Collaboration will serve both sides better than competition.
A report from the World Economic Forum (WEF) argues that financial services companies will collaborate with fintech start-ups rather than being disrupted by them.
The WEF, which organises the annual Davos conference in Switzerland, claims that fintech start-ups will ultimately not be able to fully replace financial institutions due to a lack of scale.
The report identifies four key trends increasing the popularity of fintech competitors, including raised expectations for digital experience, public dislike for banks and a corresponding trust for tech firms. In addition, they cite an explosion of new entrants targeting niche services and using connectivity and automation to do so.
These innovations lead to blurring of sub-sector boundaries and changes in consumer behaviour, according to the report, drawing away customers from the bigger banks.
However, the report argues that these disruptions actually bring new opportunities to banks, including the potential to obtain sophisticated technologies through learning or acquisitions, to modernise inefficient infrastructure and to create new channels.
There are also reasons for the innovators to collaborate with established financial services companies, as it is claimed that new entrants will reach "a natural limit" in using niche offerings to "skim the cream" from financial services. In particular, they will find it easier to scale through collaboration.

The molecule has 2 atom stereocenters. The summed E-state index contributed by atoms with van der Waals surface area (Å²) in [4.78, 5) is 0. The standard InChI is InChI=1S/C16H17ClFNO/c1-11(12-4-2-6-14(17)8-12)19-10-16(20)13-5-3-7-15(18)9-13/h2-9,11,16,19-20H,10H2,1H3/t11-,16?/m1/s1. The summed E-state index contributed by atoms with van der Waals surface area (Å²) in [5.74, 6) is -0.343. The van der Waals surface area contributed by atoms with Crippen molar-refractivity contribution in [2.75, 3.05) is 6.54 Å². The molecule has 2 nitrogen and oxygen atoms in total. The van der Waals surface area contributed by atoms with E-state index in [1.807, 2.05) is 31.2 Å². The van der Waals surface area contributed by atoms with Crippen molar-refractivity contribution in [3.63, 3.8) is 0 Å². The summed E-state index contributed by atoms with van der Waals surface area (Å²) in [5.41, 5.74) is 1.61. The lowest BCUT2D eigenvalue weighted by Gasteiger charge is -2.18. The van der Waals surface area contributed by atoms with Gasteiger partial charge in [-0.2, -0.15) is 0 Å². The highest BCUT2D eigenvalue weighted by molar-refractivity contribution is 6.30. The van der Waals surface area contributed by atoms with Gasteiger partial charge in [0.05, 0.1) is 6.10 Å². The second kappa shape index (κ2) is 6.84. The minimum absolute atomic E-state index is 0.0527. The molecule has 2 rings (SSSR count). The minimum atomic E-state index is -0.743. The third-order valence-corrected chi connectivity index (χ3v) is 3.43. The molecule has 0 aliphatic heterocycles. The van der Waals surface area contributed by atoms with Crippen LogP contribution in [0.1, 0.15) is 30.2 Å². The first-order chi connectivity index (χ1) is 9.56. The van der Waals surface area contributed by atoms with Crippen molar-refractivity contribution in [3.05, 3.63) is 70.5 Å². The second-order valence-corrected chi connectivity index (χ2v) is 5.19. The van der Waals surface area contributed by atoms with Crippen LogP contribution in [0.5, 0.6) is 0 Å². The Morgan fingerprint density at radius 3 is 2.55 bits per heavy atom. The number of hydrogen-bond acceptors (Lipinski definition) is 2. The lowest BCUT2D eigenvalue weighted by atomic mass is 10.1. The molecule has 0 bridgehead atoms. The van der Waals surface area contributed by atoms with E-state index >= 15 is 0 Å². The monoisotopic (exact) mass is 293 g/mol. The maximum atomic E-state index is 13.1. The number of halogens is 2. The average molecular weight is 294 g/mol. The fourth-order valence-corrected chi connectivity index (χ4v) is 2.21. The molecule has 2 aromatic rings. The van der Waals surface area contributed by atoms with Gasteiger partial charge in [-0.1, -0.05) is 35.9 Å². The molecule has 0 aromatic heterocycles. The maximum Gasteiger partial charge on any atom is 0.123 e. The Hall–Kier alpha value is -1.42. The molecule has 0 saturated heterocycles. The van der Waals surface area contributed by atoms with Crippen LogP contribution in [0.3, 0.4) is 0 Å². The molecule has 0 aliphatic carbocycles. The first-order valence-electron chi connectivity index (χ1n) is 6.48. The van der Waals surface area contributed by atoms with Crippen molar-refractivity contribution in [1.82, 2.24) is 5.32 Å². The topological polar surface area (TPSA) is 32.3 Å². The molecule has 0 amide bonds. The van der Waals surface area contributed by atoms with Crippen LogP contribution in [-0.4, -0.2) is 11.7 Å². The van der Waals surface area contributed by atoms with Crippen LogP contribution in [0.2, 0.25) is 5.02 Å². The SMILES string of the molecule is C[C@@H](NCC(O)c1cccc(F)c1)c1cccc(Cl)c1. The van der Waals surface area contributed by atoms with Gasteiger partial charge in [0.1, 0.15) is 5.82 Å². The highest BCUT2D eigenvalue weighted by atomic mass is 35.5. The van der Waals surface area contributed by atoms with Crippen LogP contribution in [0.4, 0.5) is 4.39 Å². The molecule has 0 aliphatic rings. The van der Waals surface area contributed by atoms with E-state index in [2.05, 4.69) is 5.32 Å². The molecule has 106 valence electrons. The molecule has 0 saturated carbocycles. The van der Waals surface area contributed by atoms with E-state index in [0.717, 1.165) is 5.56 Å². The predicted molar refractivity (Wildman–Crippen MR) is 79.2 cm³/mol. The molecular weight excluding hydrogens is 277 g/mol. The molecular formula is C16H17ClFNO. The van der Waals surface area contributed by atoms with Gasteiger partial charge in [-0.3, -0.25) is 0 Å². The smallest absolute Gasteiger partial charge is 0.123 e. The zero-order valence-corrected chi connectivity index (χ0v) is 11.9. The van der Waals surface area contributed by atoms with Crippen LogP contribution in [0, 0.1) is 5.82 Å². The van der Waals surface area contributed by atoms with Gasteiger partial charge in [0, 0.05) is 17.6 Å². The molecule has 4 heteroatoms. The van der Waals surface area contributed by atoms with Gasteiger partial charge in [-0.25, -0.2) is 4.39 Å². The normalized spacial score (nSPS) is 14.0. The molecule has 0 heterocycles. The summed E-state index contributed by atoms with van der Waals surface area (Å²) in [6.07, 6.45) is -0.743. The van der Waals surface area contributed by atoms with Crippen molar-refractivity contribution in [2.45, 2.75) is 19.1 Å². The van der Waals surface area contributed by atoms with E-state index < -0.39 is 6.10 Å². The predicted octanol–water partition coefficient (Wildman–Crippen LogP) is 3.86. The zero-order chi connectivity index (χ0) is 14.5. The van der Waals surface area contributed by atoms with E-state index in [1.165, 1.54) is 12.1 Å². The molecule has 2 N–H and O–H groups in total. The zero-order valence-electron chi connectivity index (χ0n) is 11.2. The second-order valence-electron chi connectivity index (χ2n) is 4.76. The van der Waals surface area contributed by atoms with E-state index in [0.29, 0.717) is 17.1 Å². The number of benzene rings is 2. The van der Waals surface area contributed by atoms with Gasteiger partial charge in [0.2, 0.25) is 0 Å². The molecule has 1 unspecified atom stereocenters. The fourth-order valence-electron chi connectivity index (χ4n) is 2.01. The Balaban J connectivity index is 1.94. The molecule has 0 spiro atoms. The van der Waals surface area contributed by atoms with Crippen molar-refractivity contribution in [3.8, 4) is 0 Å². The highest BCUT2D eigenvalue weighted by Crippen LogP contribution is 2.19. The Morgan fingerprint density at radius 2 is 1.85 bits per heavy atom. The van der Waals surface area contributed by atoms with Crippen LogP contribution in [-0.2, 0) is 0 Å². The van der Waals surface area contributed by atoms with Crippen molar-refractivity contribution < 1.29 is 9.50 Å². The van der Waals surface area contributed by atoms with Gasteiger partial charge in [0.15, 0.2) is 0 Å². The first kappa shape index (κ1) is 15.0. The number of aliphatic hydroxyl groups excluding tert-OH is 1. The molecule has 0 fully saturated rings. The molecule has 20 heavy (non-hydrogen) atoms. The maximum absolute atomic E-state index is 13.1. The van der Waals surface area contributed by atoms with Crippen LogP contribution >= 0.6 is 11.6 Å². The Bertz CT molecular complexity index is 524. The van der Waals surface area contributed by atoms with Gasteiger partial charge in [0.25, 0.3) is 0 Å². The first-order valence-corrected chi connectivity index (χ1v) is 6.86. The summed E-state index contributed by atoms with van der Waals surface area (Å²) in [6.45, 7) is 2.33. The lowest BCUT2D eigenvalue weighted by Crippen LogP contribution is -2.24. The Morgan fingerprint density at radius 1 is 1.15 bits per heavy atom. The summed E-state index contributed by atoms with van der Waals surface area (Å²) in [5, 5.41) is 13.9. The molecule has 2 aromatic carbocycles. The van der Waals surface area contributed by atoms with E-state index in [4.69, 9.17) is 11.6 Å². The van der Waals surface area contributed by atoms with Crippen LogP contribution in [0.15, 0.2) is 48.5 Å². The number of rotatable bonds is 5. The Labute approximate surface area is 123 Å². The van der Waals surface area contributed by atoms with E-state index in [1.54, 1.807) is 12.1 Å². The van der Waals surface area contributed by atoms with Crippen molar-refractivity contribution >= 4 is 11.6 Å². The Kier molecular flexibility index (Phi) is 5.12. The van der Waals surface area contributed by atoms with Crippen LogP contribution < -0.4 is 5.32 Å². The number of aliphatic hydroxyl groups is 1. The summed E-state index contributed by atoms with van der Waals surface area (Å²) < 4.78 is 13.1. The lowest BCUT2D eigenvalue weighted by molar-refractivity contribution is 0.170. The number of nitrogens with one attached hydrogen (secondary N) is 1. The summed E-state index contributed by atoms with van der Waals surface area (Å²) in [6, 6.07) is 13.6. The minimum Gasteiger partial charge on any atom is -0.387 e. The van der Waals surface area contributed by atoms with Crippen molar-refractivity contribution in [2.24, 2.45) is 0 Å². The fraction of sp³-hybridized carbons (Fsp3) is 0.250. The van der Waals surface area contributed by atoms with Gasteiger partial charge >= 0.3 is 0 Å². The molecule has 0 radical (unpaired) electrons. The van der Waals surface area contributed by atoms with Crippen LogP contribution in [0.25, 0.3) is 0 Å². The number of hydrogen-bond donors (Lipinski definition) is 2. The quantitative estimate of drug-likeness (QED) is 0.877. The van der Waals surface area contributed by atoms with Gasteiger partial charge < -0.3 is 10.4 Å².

"In short, the disruption and evolution of financial services is not a zero sum game," the report says. "Not all innovations introduced by new entrants are existential threats to traditional financial institutions."
"Many are too geared towards a specific niche to be anything of the kind. Furthermore, incumbents realise that new entrants already have strong incentives to innovate and that the benefits of innovations often stretch far beyond the company responsible for them."
The report adds: "Looked at from this perspective, it’s not so surprising that deep-rooted cultural differences between innovators and incumbents are not proving a bar to collaboration.
"Caricatures through which each side may sometimes view the other – reckless innovators who ignore the rules or self-serving bankers with regulators in their pockets – must be put aside.
"When shared in the spirit of cooperation, radically different perspectives can help all parties better understand a complex environment and chart a way forward.
"Such partnerships can offer incumbents many benefits, such as implementing cutting-edge innovations at scale, modernising infrastructure and enhancing digital experiences for customers.
"It’s only natural that new entrants will always unleash a few slingshots at Goliath. But in the future of financial services, many could end up reinforcing his armor and helping to make him less vulnerable."
Topically, Santander and Monitise today announced a joint venture to help fintech start-ups.